Davide Rampello, artistic director of the Italy pavilion in Dubai, said he wanted people to see David face to face. The replica of the head emerges from the ground floor into a room above, which is decorated with a golden mosaic on the walls and a starry ceiling. Mr. Rampello calls it the theater of memory.

The Universal Exhibition offers a new vision of Michelangelo’s “David”: just his head

Visitors viewing the 3-D replica of Michelangelo’s ‘David’ at the Dubai World’s Fair.


Photo:

Kamran Jebreili / Associated press

The exhibit is meant to show how modern society is losing memory due to the habit of recording experiences digitally, Mr. Rampello said. David at the center is a symbol of why people should remember the story, he said, “because he is the youngster who conquered violence, arrogance, tyranny … C ‘that’s why David looks his viewers in the eye. “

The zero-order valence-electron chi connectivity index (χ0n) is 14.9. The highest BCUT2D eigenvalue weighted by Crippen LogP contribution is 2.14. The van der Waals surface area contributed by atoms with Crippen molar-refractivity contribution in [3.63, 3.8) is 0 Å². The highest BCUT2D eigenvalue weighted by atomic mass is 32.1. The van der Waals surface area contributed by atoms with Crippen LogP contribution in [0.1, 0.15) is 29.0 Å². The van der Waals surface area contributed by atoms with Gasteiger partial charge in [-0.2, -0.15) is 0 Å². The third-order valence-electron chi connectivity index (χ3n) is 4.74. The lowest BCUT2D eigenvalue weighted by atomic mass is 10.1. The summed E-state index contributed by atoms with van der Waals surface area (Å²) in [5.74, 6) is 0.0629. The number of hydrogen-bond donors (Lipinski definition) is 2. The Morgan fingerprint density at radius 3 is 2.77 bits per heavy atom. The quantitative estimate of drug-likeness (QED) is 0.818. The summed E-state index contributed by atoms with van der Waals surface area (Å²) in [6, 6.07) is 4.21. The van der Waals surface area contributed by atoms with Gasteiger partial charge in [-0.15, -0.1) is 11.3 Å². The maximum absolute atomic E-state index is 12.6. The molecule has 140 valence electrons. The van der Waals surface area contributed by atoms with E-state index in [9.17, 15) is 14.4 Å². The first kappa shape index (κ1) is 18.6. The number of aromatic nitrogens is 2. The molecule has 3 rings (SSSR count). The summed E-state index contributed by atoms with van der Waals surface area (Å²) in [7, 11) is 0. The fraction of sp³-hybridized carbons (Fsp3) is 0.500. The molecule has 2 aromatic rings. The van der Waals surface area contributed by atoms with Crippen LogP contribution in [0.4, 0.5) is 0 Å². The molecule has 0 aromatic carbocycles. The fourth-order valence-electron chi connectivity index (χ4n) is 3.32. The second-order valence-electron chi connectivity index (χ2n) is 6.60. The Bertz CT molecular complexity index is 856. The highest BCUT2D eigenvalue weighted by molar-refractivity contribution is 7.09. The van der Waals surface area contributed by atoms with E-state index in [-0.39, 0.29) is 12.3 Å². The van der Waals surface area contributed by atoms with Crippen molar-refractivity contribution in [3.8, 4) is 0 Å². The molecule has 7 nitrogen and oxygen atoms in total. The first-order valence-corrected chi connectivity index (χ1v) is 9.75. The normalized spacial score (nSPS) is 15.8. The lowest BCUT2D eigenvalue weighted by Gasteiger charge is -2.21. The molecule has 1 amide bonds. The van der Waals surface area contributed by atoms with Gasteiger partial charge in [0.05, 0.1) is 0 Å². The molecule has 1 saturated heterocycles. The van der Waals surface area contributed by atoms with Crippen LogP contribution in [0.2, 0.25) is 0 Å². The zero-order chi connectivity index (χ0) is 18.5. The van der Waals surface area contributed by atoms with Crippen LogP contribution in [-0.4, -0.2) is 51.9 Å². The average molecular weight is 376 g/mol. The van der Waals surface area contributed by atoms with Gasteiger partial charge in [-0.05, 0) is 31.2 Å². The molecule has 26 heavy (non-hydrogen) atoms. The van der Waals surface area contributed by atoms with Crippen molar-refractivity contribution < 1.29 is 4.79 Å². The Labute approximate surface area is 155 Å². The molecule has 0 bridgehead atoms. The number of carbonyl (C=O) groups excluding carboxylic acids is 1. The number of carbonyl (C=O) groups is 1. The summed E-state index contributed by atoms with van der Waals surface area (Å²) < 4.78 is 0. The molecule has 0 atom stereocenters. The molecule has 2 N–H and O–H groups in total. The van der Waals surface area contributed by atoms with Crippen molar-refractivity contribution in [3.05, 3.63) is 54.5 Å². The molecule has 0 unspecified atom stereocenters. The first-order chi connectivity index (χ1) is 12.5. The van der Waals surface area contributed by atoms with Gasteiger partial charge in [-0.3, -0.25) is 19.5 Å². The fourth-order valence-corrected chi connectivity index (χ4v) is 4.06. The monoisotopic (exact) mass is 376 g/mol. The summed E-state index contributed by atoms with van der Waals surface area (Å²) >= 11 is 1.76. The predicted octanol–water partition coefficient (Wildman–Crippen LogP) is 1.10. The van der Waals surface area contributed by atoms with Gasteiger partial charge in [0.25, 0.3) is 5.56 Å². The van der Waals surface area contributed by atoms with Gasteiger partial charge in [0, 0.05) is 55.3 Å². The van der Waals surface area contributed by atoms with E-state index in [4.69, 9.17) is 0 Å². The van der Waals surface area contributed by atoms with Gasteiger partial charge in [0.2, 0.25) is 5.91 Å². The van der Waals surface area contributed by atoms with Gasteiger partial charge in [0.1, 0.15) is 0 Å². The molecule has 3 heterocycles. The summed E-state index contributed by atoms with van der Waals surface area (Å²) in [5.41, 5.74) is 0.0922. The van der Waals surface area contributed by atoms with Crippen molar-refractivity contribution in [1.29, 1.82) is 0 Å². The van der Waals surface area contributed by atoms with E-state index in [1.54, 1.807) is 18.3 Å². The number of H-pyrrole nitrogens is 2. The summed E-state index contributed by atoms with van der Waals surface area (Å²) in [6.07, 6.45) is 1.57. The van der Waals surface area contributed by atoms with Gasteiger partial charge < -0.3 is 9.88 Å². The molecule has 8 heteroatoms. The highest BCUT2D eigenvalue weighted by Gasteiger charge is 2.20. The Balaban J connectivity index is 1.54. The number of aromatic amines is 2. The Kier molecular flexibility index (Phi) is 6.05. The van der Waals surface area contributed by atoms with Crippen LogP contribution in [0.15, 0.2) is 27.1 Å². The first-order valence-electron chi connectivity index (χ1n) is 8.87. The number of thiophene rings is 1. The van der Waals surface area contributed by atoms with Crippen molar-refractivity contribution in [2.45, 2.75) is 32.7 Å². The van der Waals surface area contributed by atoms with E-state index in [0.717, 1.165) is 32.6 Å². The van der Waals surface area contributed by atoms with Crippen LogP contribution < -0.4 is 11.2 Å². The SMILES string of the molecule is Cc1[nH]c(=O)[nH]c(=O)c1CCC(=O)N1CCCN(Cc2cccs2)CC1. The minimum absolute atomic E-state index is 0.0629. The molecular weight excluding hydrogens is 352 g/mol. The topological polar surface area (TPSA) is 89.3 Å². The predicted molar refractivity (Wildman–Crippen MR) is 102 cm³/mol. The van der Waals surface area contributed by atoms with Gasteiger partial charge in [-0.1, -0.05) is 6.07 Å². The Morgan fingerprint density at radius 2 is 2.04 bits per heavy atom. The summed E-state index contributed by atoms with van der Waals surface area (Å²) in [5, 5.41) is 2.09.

The deep sight is lost for many visitors. “I was wondering: what does this mean? Said Vanda Hovhannessian, UAE resident and executive coach.

“The whole statue would be better,” said Or Ovadia, a 25-year-old Israeli and first-time visitor to Dubai.

Making the replica of the 16th-century marble statue took 40 hours of digitally scanning the original artwork in Florence, organizers said. The designers then made a digital three-dimensional model and created the statue from recycled plastic filaments on the giant 3D printer.

The figurine was a collaboration of the Museum of the Galleria dell’Accademia, seat of the original, of the Department of Civil and Environmental Engineering of the University of Florence and of the Italian Ministry of Culture. Replicas can also be found outside Palazzo Vecchio, the statue’s original location, and atop a hill in Piazzale Michelangelo, both in Florence.

Loud art critic and politician Vittorio Sgarbi is not happy with the split-level exhibition in Dubai. “The Italian state is humiliated and Italian art mortified,” he tweeted. “Really disgusting.”

The Universal Exhibition offers a new vision of Michelangelo’s “David”: just his head